“Moto Guzzi character & state-of-the-art performance.”
“Whose art are we talking about here?”
Orthodoxy cuts both ways. Those who follow it find comfort in knowing others have made the same decision and came to the same conclusions. Safety in numbers. You BMW GS owners swell in ranks every year, and the new ones who join figure you know something they don't. Stelvio owners are the exact opposite. Chocolate to your vanilla. Fuzzy red pants and a cocked hat to your jeans and work shirt. Any path they choose is 90 degrees to orthodoxy, and they love every mile of the (mis)adventure.
So it is. If you were totally agnostic it would be possible to see the Stelvio as simply Moto Guzzi's logical entry to the burgeoning adventure-touring market. Using the firm's long-running, overhead-cam, eight-valve engine, the Stelvio offers up some of the highest technology in Guzzi's catalog. Really? Sure, the Stelvio features ABS, traction control, hard-case luggage, and a host of amenities the ADV crowd always seems to clamor for.
And in the broad view, the Stelvio checks all the boxes. Long-travel suspension: 6-plus inches, check. Big gas tank for plenty of range: 8-plus gallons, check. Standard, roomy luggage: a pair of 37-liter hard bags, check. First offered for 2008, the Stelvio received substantial upgrades for 2012, including a revised fairing, different windshield, and that massive, 8.5-gallon fuel tank. For US customers, only the up-level NTX is available, which comes standard with the hard bags plus hand guards, spoke wheels, and a taller windscreen than the base Stelvio. Factory farkled.
And yet the Stelvio is an ADV machine through the looking glass. Many of the familiar visual cues and even the sensation of a long-travel suspension, wide handlebar, and a tallish seat may lull you into thinking Guzzi has suppressed its genetics and built a GS on the shore of Lake Como. Ah, no. And the illusion shatters as soon as you punch the starter button. The 1,151cc transverse V-twin shudders to life and idles contentedly just (and only just) ahead of your kneecaps. Although Moto Guzzi says the engine is quieter than before, it still has enough mechanical presence to sound like a really small diesel at idle. Things click and clack and whir and moan down there—just like you'd expect from a Guzzi.
In general, the Stelvio is well mannered, though we think the off-idle throttle response is a tad aggressive. That, combined with the engine's natural tendency to roll the chassis with power and the clutch's absolute lack of feel at the lever, makes getaways a bit less than elegant, but you soon learn the Goose's quirks and roll on. This air-cooled mill comes up on the torque curve early and stays there, producing more than 60 pound-feet as early as 2,250 rpm and holding that to the rev limiter; peak is 74.4 pound-feet at 5,750 rpm. Mr. Dynojet says there are peaks and valleys in that torque trace, but you sure can't feel them from the saddle. The Stelvio just pulls at any engine speed, not with huge urgency, but with a satisfying amount of thrust nevertheless.
People have called Guzzis "tractors" before in the disparaging sense, but this is a good kind of tractor. If only the engine were as smooth as the 90-degree cylinder spread promises. While the Stelvio exhibits little low-frequency drubbing, a fair amount of residual high-frequency vibration appears at the handgrips, marring an otherwise serene highway ride. At least the suspension is doing its thing: The softly sprung (but adequately damped) legs manage a nicely controlled magic carpet impersonation. By comparison, a BMW GS feels noticeably firmer, and a Multistrada seems like a hard-core racebike.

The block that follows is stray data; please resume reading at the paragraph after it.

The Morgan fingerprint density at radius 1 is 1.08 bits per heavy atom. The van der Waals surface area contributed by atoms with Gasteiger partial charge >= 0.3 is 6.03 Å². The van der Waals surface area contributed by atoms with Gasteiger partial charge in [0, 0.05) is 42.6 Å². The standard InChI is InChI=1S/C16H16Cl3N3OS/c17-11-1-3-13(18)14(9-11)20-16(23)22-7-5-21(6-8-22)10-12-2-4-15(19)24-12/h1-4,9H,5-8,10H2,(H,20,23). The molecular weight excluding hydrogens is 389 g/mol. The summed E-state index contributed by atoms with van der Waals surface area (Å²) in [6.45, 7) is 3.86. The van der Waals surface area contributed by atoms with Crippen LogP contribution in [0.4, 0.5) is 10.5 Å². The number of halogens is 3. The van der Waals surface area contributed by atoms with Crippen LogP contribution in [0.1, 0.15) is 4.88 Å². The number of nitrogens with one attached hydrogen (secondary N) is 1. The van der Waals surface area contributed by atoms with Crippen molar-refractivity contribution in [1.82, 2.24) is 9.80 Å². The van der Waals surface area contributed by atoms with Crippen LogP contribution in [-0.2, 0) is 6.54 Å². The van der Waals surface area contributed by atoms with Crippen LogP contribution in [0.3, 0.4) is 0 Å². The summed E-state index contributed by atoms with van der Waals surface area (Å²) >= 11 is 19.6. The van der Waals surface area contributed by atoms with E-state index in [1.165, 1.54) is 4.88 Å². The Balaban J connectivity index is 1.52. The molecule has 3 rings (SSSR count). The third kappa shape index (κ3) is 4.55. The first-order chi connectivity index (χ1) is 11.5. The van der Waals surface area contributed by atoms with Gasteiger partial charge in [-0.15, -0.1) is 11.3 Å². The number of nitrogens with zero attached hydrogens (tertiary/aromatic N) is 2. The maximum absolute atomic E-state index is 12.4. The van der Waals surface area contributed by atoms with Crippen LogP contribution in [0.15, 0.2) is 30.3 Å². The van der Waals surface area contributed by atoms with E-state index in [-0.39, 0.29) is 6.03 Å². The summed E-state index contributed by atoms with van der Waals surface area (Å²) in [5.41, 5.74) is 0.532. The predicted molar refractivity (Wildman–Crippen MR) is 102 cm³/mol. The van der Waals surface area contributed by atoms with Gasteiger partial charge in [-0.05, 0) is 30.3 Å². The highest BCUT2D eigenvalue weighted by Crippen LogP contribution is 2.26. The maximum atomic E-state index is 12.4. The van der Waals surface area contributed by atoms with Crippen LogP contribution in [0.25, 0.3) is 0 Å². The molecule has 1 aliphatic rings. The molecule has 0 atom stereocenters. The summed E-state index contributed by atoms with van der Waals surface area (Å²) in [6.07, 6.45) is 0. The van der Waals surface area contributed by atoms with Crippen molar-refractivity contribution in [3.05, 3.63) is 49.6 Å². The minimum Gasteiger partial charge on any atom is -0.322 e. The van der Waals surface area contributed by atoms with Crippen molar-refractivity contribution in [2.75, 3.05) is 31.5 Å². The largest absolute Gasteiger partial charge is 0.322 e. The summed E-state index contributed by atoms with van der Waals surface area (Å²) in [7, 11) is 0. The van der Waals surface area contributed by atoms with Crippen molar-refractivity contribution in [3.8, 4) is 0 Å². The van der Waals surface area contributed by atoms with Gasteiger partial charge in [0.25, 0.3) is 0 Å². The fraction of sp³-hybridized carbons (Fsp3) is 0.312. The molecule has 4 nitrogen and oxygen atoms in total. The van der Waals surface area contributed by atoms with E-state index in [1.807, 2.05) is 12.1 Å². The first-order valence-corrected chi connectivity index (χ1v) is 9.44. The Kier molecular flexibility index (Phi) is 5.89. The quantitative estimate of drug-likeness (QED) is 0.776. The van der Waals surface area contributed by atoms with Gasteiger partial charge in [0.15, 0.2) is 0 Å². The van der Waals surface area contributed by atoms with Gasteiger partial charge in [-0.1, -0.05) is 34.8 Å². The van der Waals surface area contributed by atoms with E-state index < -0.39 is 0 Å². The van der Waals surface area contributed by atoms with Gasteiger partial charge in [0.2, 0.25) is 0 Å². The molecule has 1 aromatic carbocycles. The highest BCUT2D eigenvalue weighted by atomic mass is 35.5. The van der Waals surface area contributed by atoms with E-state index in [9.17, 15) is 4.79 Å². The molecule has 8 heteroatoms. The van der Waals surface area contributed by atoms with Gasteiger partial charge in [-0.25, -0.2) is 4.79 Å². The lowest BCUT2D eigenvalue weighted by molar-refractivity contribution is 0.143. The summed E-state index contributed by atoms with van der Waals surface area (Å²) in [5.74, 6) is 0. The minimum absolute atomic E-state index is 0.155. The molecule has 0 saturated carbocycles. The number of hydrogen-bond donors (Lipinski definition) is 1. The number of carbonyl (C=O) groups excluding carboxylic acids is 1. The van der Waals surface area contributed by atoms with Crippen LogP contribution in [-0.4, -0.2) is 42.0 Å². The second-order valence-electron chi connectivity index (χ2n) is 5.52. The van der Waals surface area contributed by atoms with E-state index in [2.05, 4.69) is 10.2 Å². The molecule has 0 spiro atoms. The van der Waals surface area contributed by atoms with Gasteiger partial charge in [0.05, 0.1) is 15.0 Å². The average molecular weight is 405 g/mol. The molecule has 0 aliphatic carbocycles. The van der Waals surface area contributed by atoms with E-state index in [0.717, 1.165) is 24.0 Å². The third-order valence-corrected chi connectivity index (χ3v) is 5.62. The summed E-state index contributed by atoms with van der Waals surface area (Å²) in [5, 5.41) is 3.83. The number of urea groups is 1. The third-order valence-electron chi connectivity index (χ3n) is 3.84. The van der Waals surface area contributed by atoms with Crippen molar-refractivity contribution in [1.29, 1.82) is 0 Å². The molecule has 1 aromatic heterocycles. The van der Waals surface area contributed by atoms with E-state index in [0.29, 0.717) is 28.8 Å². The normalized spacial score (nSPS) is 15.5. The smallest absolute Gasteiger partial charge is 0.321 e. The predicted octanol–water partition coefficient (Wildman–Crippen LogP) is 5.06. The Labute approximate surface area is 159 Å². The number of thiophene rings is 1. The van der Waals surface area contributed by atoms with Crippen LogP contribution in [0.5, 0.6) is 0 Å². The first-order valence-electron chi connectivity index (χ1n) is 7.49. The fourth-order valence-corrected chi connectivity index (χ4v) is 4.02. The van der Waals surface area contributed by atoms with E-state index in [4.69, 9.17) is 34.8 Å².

Up to a point, the Stelvio handles twisty roads very well. Steering is low effort and pretty accurate, though the bike tends to fall into corners. Those radial-mount Brembos are strong and very progressive, plus they're backed up by very good, disable-able Continental ABS. But watch those lefts! The sidestand foot touches down well before your left boot is near the asphalt, severely cutting into available lean angle; no problem on right-handers, though.
Even though the Stelvio can't compete with the R1200GS in terms of performance or polish, it beats it in one category: value. Equipped just as you see our tester, the Stelvio NTX retails for $15,990, including all the accessories. (Heated grips are, alas, an option.) A bare-bones GS starts at $16,100; the new R1200GS Adventure lists for $18,200. Before luggage and add-ons. Who knew there was an Orthodoxy Tax?
Introduced in 2008, the Stelvio received a significant re-work for the 2012 model year, including a new fairing, larger fuel tank, and engine refinements.
BMW R1200GS & R1200GS Adventure, Ducati Multistra-da, KTM 1190 Adventure & Adventure R, Suzuki V-Strom 1000, Triumph Explorer and Explorer XC, Yamaha Super Ténéré
||a/o-c 90° V-twin
|Bore x stroke
||95.0 x 81.2mm
||90.4 hp at 7250 rpm
||74.4 lb-ft at 5750 rpm
||Marzocchi 45mm fork adjustable for spring preload, compression and rebound damping
||Sachs shock adjustable for spring preload and rebound damping
||Dual Brembo four-piston calipers, 320mm discs with ABS
||Brembo two-piston caliper, 282mm disc with ABS
||110/80R-19 Pirelli Scorpion Trail
||150/70R-17 Pirelli Scorpion Trail
|Weight (tank full/empty)
||Amazon Green, Orange
||24 mo., unlimited mi.
Moto Guzzi’s approach to the ADV market is typically iconoclastic. Solid performance and high value are among the Stelvio’s strengths.